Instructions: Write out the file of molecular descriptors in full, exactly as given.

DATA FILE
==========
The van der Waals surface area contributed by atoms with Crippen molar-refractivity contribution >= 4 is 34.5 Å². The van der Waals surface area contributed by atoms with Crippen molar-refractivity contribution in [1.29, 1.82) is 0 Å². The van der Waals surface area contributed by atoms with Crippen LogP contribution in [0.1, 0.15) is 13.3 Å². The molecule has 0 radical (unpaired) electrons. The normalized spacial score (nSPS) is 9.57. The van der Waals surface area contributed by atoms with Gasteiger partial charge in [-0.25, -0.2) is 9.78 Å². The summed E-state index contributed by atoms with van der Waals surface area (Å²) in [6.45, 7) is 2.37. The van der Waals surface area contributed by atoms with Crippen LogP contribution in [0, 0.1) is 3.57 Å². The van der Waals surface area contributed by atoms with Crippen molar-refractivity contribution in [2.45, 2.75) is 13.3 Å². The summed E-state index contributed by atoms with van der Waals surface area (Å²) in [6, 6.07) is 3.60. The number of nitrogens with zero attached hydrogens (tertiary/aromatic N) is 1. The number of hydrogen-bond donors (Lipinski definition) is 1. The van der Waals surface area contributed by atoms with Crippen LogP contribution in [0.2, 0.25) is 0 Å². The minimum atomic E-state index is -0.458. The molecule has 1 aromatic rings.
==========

The van der Waals surface area contributed by atoms with Crippen molar-refractivity contribution >= 4 is 34.5 Å². The van der Waals surface area contributed by atoms with Crippen molar-refractivity contribution in [1.29, 1.82) is 0 Å². The van der Waals surface area contributed by atoms with Crippen LogP contribution in [0.1, 0.15) is 13.3 Å². The molecule has 0 radical (unpaired) electrons. The normalized spacial score (nSPS) is 9.57. The van der Waals surface area contributed by atoms with Gasteiger partial charge in [-0.25, -0.2) is 9.78 Å². The summed E-state index contributed by atoms with van der Waals surface area (Å²) in [6.45, 7) is 2.37. The van der Waals surface area contributed by atoms with Crippen LogP contribution in [0, 0.1) is 3.57 Å². The van der Waals surface area contributed by atoms with Crippen molar-refractivity contribution in [2.45, 2.75) is 13.3 Å². The summed E-state index contributed by atoms with van der Waals surface area (Å²) in [6, 6.07) is 3.60. The number of nitrogens with zero attached hydrogens (tertiary/aromatic N) is 1. The number of hydrogen-bond donors (Lipinski definition) is 1. The van der Waals surface area contributed by atoms with Crippen LogP contribution in [0.2, 0.25) is 0 Å². The minimum atomic E-state index is -0.458. The molecule has 1 aromatic rings.